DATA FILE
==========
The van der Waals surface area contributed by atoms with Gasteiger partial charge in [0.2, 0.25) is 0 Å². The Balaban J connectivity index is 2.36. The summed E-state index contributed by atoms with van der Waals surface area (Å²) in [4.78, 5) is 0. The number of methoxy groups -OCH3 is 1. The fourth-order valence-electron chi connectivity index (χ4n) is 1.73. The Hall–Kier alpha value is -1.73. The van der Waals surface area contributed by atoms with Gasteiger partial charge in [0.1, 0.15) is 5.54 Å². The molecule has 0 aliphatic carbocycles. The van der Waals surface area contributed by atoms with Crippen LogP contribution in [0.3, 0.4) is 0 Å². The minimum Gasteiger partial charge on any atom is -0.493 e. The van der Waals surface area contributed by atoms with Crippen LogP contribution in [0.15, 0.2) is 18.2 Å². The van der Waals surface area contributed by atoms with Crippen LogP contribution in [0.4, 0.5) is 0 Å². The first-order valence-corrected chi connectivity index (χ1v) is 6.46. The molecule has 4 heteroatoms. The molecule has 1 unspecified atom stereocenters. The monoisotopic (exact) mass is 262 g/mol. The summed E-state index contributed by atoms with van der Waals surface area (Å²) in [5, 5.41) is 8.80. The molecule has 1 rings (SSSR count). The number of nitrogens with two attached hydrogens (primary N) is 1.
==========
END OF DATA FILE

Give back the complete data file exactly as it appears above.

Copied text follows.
The van der Waals surface area contributed by atoms with Gasteiger partial charge in [0.2, 0.25) is 0 Å². The Balaban J connectivity index is 2.36. The summed E-state index contributed by atoms with van der Waals surface area (Å²) in [4.78, 5) is 0. The number of methoxy groups -OCH3 is 1. The fourth-order valence-electron chi connectivity index (χ4n) is 1.73. The Hall–Kier alpha value is -1.73. The van der Waals surface area contributed by atoms with Gasteiger partial charge in [0.1, 0.15) is 5.54 Å². The molecule has 0 aliphatic carbocycles. The van der Waals surface area contributed by atoms with Crippen LogP contribution in [0.3, 0.4) is 0 Å². The minimum Gasteiger partial charge on any atom is -0.493 e. The van der Waals surface area contributed by atoms with Crippen LogP contribution in [0.15, 0.2) is 18.2 Å². The van der Waals surface area contributed by atoms with Crippen LogP contribution in [0.4, 0.5) is 0 Å². The first-order valence-corrected chi connectivity index (χ1v) is 6.46. The molecule has 4 heteroatoms. The molecule has 1 unspecified atom stereocenters. The monoisotopic (exact) mass is 262 g/mol. The summed E-state index contributed by atoms with van der Waals surface area (Å²) in [5, 5.41) is 8.80. The molecule has 1 rings (SSSR count). The number of nitrogens with two attached hydrogens (primary N) is 1.